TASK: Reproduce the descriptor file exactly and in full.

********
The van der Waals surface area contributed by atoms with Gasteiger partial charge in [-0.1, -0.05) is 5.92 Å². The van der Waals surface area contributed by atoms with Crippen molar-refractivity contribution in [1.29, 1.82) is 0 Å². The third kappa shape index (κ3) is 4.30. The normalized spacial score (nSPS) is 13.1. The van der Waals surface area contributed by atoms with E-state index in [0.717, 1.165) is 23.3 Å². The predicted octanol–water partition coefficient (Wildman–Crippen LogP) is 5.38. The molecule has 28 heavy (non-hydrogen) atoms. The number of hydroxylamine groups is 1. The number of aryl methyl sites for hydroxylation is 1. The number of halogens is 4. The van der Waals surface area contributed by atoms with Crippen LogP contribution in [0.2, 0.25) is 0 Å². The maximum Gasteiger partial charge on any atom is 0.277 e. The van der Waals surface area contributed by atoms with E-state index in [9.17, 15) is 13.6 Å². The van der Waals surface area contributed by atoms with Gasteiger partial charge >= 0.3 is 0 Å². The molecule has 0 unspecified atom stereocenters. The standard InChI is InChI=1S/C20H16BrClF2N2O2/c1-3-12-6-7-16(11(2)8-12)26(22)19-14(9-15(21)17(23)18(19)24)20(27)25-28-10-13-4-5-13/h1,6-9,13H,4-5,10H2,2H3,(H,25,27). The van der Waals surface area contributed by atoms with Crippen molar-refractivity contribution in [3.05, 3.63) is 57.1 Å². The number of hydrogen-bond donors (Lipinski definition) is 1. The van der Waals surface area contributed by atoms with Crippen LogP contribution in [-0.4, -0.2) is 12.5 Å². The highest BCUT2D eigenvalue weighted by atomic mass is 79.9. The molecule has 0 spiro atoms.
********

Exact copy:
The van der Waals surface area contributed by atoms with Gasteiger partial charge in [-0.1, -0.05) is 5.92 Å². The van der Waals surface area contributed by atoms with Crippen molar-refractivity contribution in [1.29, 1.82) is 0 Å². The third kappa shape index (κ3) is 4.30. The normalized spacial score (nSPS) is 13.1. The van der Waals surface area contributed by atoms with E-state index in [0.717, 1.165) is 23.3 Å². The predicted octanol–water partition coefficient (Wildman–Crippen LogP) is 5.38. The molecule has 28 heavy (non-hydrogen) atoms. The number of hydroxylamine groups is 1. The number of aryl methyl sites for hydroxylation is 1. The number of halogens is 4. The van der Waals surface area contributed by atoms with Crippen LogP contribution in [0.2, 0.25) is 0 Å². The maximum Gasteiger partial charge on any atom is 0.277 e. The van der Waals surface area contributed by atoms with E-state index in [9.17, 15) is 13.6 Å². The van der Waals surface area contributed by atoms with Gasteiger partial charge >= 0.3 is 0 Å². The molecule has 0 unspecified atom stereocenters. The standard InChI is InChI=1S/C20H16BrClF2N2O2/c1-3-12-6-7-16(11(2)8-12)26(22)19-14(9-15(21)17(23)18(19)24)20(27)25-28-10-13-4-5-13/h1,6-9,13H,4-5,10H2,2H3,(H,25,27). The van der Waals surface area contributed by atoms with Crippen molar-refractivity contribution in [3.05, 3.63) is 57.1 Å². The number of hydrogen-bond donors (Lipinski definition) is 1. The van der Waals surface area contributed by atoms with Crippen LogP contribution in [-0.4, -0.2) is 12.5 Å². The highest BCUT2D eigenvalue weighted by atomic mass is 79.9. The molecule has 0 spiro atoms.